The Bluth family returned last night and many people no doubt binge-viewed their way through a panoply of gags and self-referential humor. All indications are that Netflix’s attempt to become video-streaming’s version of HBO is working as its original programming – House of Cards, Arrested Development – keeps its subscribers happy.
Well, except for this subscriber.
Recently I signed up for Netflix, which my wife, kids and I watch over an AppleTV, and while I enjoyed House of Cards and will most likely check out Arrested Development, overall I’ve been disappointed with the dearth of movies. Let’s search for some of the most famous movies of all time – a painful activity with the AppleTV remote – the kind that would make many Top 100 lists: The Godfather? It’s not on Netflix. Citizen Kane? Nope, not on Netflix (although there is a Citizen Ruth, which isn’t quite the same). The Shawshank Redemption, Star Wars, One Flew Over the Cuckoo’s Nest, and The Sting? No, not on Netflix (but the unwatchable Sting II is). Jaws, Singin’ in the Rain, The Graduate? None are on Netflix.
Earlier this month almost 1,800 move titles were purged from Netflix because licensing deals with MGM, Universal and Warner Bros. expired. Soon Netflix may say sayonara to Viacom titles, which includes material from Nickelodeon, BET and MTV, to “focus on exclusive and curated content” like, I guess, original programming like Arrested Development.
Hollywood content holders have the same gripe against Netflix that record companies do with music streaming services like Spotify, Pandora and, my favorite, MOG. They don’t think they’re making enough money off of them. And compared to the old days of VHS tapes and DVDs (and LPs and CDs) they aren’t. I know my own music buying habits have changed since I started streaming music. The only time I buy from iTunes or spring for a CD is when the music isn’t available on MOG.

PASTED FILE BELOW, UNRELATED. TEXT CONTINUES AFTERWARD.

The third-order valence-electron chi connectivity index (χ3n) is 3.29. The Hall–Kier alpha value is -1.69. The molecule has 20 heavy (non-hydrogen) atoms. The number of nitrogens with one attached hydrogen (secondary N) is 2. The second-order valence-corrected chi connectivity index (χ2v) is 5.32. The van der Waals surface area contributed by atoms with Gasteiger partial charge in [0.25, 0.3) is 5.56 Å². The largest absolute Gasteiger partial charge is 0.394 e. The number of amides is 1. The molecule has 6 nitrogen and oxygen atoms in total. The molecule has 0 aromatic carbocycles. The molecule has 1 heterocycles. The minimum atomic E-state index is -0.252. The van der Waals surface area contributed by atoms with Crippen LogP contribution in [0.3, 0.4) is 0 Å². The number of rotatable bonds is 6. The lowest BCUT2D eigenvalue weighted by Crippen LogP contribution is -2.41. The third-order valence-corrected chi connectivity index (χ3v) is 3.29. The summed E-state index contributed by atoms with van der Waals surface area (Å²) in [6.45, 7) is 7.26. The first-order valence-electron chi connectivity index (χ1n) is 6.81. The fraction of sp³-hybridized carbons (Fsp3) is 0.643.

What is happening, of course, is that there’s a balkanization of content, with myriad walled gardens popping up, and as a media consumer I have to scale these walls to find what I want. It is not convenient and more walls equal greater consumer frustration. For example, recently my 9-year-old wanted to watch Despicable Me. I checked Netflix. No go. I went to Hulu. Not there either. So I sifted through various movie channels on Time-Warner Cable. After about 10 minutes I found it.
Frankly, I’d pay four times the $7.99 month I pay Netflix to a service that had everything in one place. That’s how iTunes ended up dominating digital music. A vast selection coupled with ease of use, which locked you in. That’s not likely to happen with video content, though. And with never knowing where a particular movie is combined with the AppleTV remote, which makes searching for titles about as enjoyable as typing with a hammer, suddenly I pine for the days of mail ordering DVDs from Netflix.
I never did that, but I heard there was a large selection.